China’s pursuit of development is neither about surpassing or replacing anyone else, nor about competing for global supremacy. Rather, it is about improving Chinese people’s lives and contributing our share to the building of a community with a shared future for mankind. So, the more China develops, the more we can do to share development opportunities with other countries, and to contribute more to global stability.

China was among the first countries to sign on the UN Charter. We remain firmly committed to upholding the UN-centered international system and the international order based on the UN Charter and international law.

We have noticed that President Biden’s statement that the United States has returned to multilateralism. And we hope true multilateralism will be upheld. True multilateralism means mutual acceptance and seeking common ground, rather than group politics and teaming up against others. It calls for cooperation, not confrontation and division.

The world has over 190 countries. A quadrilateral mechanism, a group of seven countries, or an alliance of a dozen countries are not multilateralism. Multilateralism should be global in scale and for all countries.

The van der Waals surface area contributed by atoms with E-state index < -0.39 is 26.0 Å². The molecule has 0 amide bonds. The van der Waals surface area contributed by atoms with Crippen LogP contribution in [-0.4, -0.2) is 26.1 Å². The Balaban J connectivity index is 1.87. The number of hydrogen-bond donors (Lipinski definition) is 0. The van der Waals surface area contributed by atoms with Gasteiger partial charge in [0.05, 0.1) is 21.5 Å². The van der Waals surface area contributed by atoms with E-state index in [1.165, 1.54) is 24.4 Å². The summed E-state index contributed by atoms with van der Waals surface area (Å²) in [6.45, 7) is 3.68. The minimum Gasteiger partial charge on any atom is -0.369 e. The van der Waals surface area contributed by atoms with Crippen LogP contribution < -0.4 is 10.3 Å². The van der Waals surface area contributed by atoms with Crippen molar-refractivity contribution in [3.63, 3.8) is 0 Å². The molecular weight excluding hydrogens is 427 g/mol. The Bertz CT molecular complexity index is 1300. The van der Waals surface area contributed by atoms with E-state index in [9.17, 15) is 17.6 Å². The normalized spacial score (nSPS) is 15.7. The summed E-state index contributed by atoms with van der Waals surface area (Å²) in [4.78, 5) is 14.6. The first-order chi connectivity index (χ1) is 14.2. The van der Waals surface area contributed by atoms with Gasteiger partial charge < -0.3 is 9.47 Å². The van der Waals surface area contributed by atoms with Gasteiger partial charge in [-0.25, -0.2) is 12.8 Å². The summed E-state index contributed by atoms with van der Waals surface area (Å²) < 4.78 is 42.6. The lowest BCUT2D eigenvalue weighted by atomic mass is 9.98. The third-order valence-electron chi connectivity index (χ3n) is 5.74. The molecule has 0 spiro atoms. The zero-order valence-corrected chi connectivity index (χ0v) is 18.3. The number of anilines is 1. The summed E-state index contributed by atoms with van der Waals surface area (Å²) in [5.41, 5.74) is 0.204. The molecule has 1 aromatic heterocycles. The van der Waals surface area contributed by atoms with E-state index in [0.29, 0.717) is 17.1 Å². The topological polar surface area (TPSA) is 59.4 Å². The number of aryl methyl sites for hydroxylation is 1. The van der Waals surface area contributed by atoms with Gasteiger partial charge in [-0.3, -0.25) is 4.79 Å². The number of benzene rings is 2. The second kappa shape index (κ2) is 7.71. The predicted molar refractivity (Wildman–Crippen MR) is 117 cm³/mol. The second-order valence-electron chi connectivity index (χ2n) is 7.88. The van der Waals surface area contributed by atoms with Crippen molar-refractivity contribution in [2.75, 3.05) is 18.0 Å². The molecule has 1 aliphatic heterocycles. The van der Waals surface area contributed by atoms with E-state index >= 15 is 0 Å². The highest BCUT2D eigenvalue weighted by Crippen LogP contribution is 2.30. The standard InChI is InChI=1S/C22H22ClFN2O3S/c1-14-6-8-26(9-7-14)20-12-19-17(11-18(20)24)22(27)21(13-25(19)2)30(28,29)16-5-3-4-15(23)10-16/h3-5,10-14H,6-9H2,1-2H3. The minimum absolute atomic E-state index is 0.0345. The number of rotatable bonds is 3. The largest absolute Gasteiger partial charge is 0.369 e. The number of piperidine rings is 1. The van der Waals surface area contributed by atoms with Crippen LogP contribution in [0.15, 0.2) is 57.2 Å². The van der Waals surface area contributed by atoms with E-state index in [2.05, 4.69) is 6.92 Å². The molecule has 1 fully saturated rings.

Now humanity is facing a myriad of serious challenges, including this pandemic. The world needs global cooperation, not small circles pitted against one another.

Ken Teizo Moritsugu: Let me just ask you if there is anything else that is on your mind. What I’m interested in is that even if the goals of China’s foreign policy are the same, does the strategy and the approach have to shift because of the changing world climate? Is there anything that you can tell me about what is new, what is happening, or what is changing?

Le Yucheng: Before we conclude this interview, I wish to share with you my four observations and thoughts: